After 25 years in her profession, Makhlouf has crafted a vision of empathy which is inspired by Mother Theresa and created exclusively for Elon PA students as a result of her soul-searching and preparation for her talk. She has titled it, “A Clinician’s Field Guide to Empathy.” In it, she reminds Elon students  that empathy “is when you recognize that:

  • “Some patients are misinformed, in denial, or illogically defend their beliefs… MEET them where they are and gently GUIDE them. Some patients can no longer trust… Be PATIENT with them, go at their pace… Be Diligent, know your LIMITS and DO your HOMEWORK.
  • “Some patients just let you do whatever, they’ve given up… GIVE them back their DIGNITY.
  • “Some patients will experience hurt at your hands… Be sincere and hasten your APOLOGY.”
Dr. Mary Makhlouf, a doctor of dental medicine in private practice in Burlington and a contributor to the development of the DPAS Oral Health Curriculum

‚ÄčThe concluding activity of the day-long symposium was a medical improvisation workshop led by Dan Sipp of Duke University and working alongside instructors J Chachula and Brandon Holmes. Together they brought a wide range of experience in acting and improvisation theater. Medical improvisation is intended to bolster better patient-provider communication by fostering more prescient listening skills and seeks to help participants engage the subjectivities of both patient and provider. It deftly brings to the table the issue of context in understanding and communicating – especially the importance of actively engaging with the patient’s narrative and experiences, rather than responding merely to symptoms or to preconceived ideas.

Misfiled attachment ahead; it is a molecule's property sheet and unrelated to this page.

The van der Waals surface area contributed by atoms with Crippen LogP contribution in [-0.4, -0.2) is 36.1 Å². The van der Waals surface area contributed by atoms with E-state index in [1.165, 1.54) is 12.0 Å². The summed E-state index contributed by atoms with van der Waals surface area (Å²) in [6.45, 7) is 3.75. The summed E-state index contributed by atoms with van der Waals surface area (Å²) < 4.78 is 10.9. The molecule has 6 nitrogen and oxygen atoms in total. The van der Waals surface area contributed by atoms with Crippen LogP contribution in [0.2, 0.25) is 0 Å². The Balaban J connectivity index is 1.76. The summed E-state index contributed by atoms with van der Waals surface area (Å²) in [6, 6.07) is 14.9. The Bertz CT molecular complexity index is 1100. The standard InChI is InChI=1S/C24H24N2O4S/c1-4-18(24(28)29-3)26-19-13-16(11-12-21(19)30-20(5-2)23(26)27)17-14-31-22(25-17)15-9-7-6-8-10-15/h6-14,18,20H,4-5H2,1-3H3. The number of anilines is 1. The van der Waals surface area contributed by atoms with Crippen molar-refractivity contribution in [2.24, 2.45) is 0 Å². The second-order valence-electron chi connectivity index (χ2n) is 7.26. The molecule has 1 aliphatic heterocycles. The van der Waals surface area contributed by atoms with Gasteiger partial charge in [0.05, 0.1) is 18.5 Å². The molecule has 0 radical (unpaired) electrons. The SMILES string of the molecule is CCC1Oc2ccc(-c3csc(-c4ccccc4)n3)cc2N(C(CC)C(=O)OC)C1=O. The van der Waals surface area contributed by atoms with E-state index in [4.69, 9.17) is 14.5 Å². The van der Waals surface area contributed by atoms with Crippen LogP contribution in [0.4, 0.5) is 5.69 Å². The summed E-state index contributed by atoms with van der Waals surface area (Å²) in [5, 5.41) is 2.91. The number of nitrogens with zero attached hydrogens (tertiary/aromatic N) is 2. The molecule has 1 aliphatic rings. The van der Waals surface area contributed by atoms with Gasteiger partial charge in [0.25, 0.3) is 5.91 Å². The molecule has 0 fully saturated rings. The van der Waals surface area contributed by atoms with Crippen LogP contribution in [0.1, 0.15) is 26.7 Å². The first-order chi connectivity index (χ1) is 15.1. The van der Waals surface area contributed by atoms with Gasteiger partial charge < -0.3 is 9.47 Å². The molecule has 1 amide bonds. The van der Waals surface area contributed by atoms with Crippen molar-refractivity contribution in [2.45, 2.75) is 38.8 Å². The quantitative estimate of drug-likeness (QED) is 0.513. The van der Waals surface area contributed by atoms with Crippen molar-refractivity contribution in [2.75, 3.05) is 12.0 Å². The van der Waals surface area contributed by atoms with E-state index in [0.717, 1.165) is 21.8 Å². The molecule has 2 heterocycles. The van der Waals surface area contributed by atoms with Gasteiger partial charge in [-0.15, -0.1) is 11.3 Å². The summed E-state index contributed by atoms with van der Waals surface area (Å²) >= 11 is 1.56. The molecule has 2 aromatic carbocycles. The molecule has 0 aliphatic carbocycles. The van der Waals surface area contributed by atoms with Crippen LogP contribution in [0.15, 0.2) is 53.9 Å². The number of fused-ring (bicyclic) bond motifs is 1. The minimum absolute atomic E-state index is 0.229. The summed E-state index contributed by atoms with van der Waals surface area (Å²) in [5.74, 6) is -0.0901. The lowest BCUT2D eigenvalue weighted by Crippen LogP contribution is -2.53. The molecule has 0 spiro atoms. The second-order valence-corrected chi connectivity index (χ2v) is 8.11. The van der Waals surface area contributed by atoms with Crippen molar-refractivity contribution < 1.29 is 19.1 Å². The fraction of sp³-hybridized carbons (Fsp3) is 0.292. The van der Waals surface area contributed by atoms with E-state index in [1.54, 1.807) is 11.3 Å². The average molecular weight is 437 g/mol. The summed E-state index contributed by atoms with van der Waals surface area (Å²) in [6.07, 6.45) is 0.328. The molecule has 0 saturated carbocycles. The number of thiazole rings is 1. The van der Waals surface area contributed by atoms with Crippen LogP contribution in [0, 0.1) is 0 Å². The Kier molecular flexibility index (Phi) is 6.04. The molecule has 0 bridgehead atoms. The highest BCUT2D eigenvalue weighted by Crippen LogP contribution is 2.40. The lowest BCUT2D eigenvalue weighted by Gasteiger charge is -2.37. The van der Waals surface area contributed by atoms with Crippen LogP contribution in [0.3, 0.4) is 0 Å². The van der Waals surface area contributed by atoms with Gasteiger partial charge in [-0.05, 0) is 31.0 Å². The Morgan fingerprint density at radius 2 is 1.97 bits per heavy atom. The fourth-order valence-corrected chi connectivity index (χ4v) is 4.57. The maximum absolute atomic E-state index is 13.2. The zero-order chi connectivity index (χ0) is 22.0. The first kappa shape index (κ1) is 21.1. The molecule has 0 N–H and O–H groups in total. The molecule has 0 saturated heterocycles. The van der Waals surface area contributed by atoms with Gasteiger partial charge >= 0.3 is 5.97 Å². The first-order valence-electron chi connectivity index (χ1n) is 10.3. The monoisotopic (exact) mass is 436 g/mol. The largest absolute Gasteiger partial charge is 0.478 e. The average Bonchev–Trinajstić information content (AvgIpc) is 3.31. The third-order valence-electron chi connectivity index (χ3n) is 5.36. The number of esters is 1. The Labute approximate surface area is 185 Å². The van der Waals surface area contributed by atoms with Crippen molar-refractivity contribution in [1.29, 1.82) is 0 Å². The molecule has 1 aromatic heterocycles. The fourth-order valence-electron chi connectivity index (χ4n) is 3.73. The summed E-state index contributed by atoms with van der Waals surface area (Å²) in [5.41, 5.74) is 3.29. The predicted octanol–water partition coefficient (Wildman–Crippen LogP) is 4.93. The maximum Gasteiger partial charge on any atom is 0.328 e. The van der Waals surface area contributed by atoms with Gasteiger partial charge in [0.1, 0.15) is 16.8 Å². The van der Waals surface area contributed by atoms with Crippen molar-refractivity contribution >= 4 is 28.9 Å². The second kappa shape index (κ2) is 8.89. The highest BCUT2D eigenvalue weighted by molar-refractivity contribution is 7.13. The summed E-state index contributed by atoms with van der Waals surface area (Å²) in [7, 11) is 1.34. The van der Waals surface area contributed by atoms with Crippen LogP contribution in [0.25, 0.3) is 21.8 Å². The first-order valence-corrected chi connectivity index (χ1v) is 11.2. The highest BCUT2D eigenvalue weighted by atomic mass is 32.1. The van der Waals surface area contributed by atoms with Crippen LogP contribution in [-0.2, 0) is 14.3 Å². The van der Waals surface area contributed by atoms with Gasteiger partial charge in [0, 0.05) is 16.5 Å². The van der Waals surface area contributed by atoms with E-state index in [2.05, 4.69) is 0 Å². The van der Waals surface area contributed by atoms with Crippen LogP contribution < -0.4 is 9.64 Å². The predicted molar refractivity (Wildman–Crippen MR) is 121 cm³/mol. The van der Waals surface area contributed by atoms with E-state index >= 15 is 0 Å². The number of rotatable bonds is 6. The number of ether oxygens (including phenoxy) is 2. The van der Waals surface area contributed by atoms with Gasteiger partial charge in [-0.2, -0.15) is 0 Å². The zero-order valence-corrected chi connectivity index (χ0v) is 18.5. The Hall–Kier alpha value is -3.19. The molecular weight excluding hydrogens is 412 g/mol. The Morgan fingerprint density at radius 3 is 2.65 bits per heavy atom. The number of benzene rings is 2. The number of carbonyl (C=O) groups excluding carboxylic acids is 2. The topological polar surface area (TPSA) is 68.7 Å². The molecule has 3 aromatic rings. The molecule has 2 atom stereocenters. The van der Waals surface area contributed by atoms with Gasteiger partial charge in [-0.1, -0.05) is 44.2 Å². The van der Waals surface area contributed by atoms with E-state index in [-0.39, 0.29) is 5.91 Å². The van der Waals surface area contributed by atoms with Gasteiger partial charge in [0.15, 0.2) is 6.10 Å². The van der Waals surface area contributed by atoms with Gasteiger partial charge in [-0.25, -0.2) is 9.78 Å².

PA students engaged in exercises such as “ Yes… And,” “Take a Bow,” and “Rip Van Winkle,” an exercise in which they have to explain an email or an MRI machine to someone has been asleep for a century.

The University’s 27-month Physician Assistant Studies program is dedicated to engaged learning and delivers a system-based curriculum comprised of hands-on clinical skills labs, simulated patient experiences, patient case scenarios and large and small group learning environments. The program shares facilities with the Doctor of Physical Therapy program in the Francis Center on East Haggard Avenue, home to Elon University’s School of Health Sciences.


Alexis Moore,
11/14/2017 2:50 PM